(NOTE: This is a re-post of an earlier blog entry. It was originally written in January 2009 and re-posted here for archival reasons)

Wow, it’s been eight years.

That’s how long ago we trudged though knee-deep snow in Backbone State Parkand wedged a Tupperware container into a rocky fissure.

And with that, Iowa’s longest running geocache was placed.

I had read about caching in Outside Magazine a few months earlier, and I had been lugging around a Garmin 12 receiver my father gave to me while we were living in South Carolina.

The GPS receiver had marked a few trails and campsites when we were in the south. Once I used it to plot the location of a turtle next to a pond.

So I was excited to put the device to use looking for hidden items. But Iowadidn’t have any geocaches listed when I checked Geocaching.com (apparently there had been one placed a short time before but it had been raided and archived).

Hoping to get others involved so we could have something to find, I decidedhide one. It seemed like a good way to jump start the activity.

Picking a location was a no brainer. I went through Backbone once in the1980s when I was in junior high. I thought it was the neatest place around.Unlike the flatlands that mark most of Iowa, Backbone has cliffs, caves and trees. Katinka and I came out to hike it a few times after returning to Iowa in2000.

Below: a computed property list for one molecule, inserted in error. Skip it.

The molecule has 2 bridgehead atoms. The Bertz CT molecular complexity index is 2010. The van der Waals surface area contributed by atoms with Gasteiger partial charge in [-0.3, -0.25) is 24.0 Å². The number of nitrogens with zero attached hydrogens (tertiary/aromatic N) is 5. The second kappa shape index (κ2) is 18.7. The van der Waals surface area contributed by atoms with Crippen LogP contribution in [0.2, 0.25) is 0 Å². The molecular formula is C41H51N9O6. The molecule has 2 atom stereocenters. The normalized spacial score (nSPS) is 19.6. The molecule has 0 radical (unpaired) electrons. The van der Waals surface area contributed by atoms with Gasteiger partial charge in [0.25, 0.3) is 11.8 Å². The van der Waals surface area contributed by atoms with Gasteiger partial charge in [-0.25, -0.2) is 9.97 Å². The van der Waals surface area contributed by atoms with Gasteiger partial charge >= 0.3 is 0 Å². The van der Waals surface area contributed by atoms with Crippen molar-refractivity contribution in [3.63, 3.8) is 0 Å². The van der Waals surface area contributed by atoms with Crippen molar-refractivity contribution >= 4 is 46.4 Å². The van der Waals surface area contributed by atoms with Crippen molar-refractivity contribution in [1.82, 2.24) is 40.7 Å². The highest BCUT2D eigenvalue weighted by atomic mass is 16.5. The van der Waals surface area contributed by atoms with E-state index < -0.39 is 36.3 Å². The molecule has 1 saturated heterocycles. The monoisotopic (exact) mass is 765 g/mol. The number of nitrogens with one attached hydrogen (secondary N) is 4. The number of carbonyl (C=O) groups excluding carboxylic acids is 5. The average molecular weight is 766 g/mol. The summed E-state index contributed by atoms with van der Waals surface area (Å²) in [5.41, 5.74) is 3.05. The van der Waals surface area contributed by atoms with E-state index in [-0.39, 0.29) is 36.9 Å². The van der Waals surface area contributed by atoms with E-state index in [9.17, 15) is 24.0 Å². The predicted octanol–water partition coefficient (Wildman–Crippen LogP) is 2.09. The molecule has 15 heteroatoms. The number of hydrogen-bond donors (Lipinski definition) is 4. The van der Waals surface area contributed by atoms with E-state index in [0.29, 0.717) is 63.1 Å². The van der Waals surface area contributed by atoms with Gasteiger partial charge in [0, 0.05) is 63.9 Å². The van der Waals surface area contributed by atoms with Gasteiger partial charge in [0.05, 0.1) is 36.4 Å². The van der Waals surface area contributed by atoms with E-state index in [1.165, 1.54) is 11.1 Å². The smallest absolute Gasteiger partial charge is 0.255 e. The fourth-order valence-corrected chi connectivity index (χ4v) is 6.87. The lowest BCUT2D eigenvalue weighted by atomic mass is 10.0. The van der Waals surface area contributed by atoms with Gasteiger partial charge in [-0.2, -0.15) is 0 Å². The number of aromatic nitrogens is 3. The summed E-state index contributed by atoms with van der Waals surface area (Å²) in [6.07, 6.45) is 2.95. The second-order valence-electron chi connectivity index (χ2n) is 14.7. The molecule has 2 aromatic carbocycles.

If people are going to look for hidden treasure, I might as well show them aneat park in the process, I reasoned.

I didn’t want to wait for spring to place the cache, and Katinka was nice enough to bundle up and hike into the park (it’s closed to vehicles in the winter). We tried a few places until we found one that seemed to be out of the way.

I still remember the excitement when the first group found it. They also slogged through the snow that winter. They posted pictures of the trek on their Web site.

It was raided after the weather warmed up, so we moved it to a more secluded spot. That didn’t last too long before it was raided again, so finally we loaded up a new box and scouted a location that was far from any road or established trail but still near interesting topographical features.

I had one cacher shoot me a dirty look once when he found out I was the onewho placed the cache way out there. He had found it and apparently didn’t likethe challenge. But I can’t offer an apology. It’s way back there to keep it safeand give the seeker an adventure.

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